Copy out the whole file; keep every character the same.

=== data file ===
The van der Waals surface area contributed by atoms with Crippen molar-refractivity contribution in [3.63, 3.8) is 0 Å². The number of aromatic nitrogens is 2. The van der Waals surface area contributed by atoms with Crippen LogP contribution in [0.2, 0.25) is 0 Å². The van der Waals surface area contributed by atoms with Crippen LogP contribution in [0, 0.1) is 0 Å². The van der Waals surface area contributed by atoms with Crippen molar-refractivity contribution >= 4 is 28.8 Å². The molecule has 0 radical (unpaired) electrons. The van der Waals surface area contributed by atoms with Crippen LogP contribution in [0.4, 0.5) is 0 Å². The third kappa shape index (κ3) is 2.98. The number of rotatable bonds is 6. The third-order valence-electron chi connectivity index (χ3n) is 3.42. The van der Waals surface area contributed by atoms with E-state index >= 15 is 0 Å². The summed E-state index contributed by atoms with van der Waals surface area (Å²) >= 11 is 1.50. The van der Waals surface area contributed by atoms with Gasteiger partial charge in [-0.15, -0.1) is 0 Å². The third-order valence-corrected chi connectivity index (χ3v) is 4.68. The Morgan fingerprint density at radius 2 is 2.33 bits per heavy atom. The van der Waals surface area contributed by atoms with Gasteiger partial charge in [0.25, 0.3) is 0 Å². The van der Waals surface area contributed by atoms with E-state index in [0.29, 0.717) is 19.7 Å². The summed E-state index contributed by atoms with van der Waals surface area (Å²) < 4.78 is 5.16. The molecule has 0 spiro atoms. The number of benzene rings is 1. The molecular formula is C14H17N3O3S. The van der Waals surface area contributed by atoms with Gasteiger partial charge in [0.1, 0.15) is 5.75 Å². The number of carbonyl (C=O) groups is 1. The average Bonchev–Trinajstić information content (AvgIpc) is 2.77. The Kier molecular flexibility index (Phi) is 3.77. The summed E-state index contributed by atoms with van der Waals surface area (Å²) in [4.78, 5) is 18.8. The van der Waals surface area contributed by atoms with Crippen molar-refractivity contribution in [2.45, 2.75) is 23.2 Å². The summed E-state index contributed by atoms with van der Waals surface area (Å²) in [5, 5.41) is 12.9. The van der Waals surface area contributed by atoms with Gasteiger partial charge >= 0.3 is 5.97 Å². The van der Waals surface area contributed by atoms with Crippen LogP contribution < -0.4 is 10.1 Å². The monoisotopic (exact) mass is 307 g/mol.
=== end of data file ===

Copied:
The van der Waals surface area contributed by atoms with Crippen molar-refractivity contribution in [3.63, 3.8) is 0 Å². The number of aromatic nitrogens is 2. The van der Waals surface area contributed by atoms with Crippen LogP contribution in [0.2, 0.25) is 0 Å². The van der Waals surface area contributed by atoms with Crippen LogP contribution in [0, 0.1) is 0 Å². The van der Waals surface area contributed by atoms with Crippen molar-refractivity contribution >= 4 is 28.8 Å². The molecule has 0 radical (unpaired) electrons. The van der Waals surface area contributed by atoms with Crippen LogP contribution in [0.4, 0.5) is 0 Å². The third kappa shape index (κ3) is 2.98. The number of rotatable bonds is 6. The third-order valence-electron chi connectivity index (χ3n) is 3.42. The van der Waals surface area contributed by atoms with E-state index >= 15 is 0 Å². The summed E-state index contributed by atoms with van der Waals surface area (Å²) >= 11 is 1.50. The van der Waals surface area contributed by atoms with Gasteiger partial charge in [-0.15, -0.1) is 0 Å². The third-order valence-corrected chi connectivity index (χ3v) is 4.68. The Morgan fingerprint density at radius 2 is 2.33 bits per heavy atom. The van der Waals surface area contributed by atoms with Gasteiger partial charge in [0.25, 0.3) is 0 Å². The van der Waals surface area contributed by atoms with E-state index in [0.29, 0.717) is 19.7 Å². The summed E-state index contributed by atoms with van der Waals surface area (Å²) < 4.78 is 5.16. The molecule has 0 spiro atoms. The number of benzene rings is 1. The molecular formula is C14H17N3O3S. The van der Waals surface area contributed by atoms with Gasteiger partial charge in [0.1, 0.15) is 5.75 Å². The number of carbonyl (C=O) groups is 1. The average Bonchev–Trinajstić information content (AvgIpc) is 2.77. The Kier molecular flexibility index (Phi) is 3.77. The summed E-state index contributed by atoms with van der Waals surface area (Å²) in [4.78, 5) is 18.8. The van der Waals surface area contributed by atoms with Crippen molar-refractivity contribution in [2.45, 2.75) is 23.2 Å². The summed E-state index contributed by atoms with van der Waals surface area (Å²) in [5, 5.41) is 12.9. The van der Waals surface area contributed by atoms with Gasteiger partial charge >= 0.3 is 5.97 Å². The van der Waals surface area contributed by atoms with Crippen LogP contribution < -0.4 is 10.1 Å². The monoisotopic (exact) mass is 307 g/mol.